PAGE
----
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Welcome to IRV2.

The boiling fluid idea makes sense. Mechanically nothing wood have changed while you ate your lunch but the heat buildup could easily have boiled the fluid. Once that happens, you won't have a steady stream of non-compressible fluid to operate the brakes.

It's important to know that brake fluid doesn't "boil", It's the moisture inside it that boils and the steam compresses when the pedal is pushed and the pedal goes to the floor without actuating the brakes. Moisture gets into a brake system over time so now that you've had this issue I'd have the system flushed and replace the brake fluid with new fluid. Personally, on an RV I would do this every 2 years but some recommend going up to 5 years before changeing.
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Old 08-24-2005, 04:50 PM   #5
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RV Man&Woman..Welcome to iRV2. Glad to have you with us. As you can see, You are on the best RV site on the web, with the most informed members you'll ever meet.
We look forward to hearing from you often....Brad
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Old 08-24-2005, 05:42 PM   #6
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I'll second Cruzer, happened to me on my old MH. Pulled into a gas station & filled up, (gas was $1.25 a gal back then) Went to pull out & pedal went to the floor, couple of minutes later it was fine. That's when I found out on one of these forums that brake fluid has to be changed on MHs that aren't used everyday.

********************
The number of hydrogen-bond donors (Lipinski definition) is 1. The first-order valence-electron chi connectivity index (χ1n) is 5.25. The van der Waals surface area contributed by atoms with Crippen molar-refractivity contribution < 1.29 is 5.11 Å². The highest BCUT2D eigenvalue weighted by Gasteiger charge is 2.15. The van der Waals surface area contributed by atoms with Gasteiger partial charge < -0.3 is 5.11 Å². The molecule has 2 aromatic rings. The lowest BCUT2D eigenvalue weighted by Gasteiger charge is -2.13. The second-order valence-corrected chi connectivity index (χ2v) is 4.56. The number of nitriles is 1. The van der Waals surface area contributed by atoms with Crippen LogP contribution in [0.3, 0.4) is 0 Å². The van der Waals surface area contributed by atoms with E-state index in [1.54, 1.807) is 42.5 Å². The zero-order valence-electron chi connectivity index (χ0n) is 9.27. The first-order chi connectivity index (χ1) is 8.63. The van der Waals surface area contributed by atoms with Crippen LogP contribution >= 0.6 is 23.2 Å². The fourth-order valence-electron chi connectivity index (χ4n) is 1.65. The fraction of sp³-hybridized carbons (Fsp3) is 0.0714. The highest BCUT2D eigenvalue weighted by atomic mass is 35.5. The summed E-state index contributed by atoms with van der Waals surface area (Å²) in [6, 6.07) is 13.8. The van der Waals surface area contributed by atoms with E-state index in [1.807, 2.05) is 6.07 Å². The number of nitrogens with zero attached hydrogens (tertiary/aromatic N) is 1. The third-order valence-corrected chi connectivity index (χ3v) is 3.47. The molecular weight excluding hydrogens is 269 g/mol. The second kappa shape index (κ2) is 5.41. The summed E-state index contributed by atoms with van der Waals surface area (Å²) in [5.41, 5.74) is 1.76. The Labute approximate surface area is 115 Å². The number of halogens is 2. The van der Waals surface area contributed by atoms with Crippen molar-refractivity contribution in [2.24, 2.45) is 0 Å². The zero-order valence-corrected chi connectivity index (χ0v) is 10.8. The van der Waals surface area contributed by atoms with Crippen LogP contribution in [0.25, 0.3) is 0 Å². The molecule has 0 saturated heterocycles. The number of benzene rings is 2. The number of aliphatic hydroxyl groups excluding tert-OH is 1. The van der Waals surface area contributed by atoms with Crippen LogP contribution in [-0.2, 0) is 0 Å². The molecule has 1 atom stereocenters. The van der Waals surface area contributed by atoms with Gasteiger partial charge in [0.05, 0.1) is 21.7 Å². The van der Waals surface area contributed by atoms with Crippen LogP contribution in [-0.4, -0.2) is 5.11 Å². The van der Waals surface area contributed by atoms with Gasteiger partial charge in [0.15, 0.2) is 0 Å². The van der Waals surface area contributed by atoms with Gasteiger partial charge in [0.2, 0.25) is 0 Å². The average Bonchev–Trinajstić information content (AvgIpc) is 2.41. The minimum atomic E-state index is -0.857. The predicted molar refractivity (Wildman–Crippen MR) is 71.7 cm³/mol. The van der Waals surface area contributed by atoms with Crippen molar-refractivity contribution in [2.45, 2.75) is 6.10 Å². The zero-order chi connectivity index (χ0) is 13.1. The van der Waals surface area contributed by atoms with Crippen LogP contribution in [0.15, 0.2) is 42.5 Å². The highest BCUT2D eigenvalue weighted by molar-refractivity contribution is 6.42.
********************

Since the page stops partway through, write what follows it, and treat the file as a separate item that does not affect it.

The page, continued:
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Old 08-25-2005, 12:27 AM   #7
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I too agree that the fluid should be changed. What I don't understand is that the dealership didn't realize the same thing. Anyway, you now know what to do. Welcome to iRV2, we look forward to you being an active participant on this forum.
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Old 08-25-2005, 08:32 PM   #8
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Hello & Welcome RV Man & Woman:

For my $0.02 about your brakes, when I was a mechanic many years ago and was at a licensed brake inspection station in California, if the brake peddle went to the floor and no other leaks or problems were found it was the master cylinder that was going bad. All vehicles since 1967 have had dual master cylinders so if you lost the front or rear the other would still bring you to a stop. If they both failed the only place they come together is the master cylinder. Master cylinders at times act funny when they are going bad, they will work fine and then go to the floor, and the next time you use them they are fine again.

I hope this information helps.

Safe travels.

Dave
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Old 09-05-2005, 07:50 AM   #9
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I'll put in my $0.01 with Dave and make it $0.03. If you were stopped for 30 minutes I would think the brake fluid would have cooled enough for there to be no steam present in the system. I too would check the master cylinder.

I am going to flush my brake fulid however. Thanks guys for the reminder!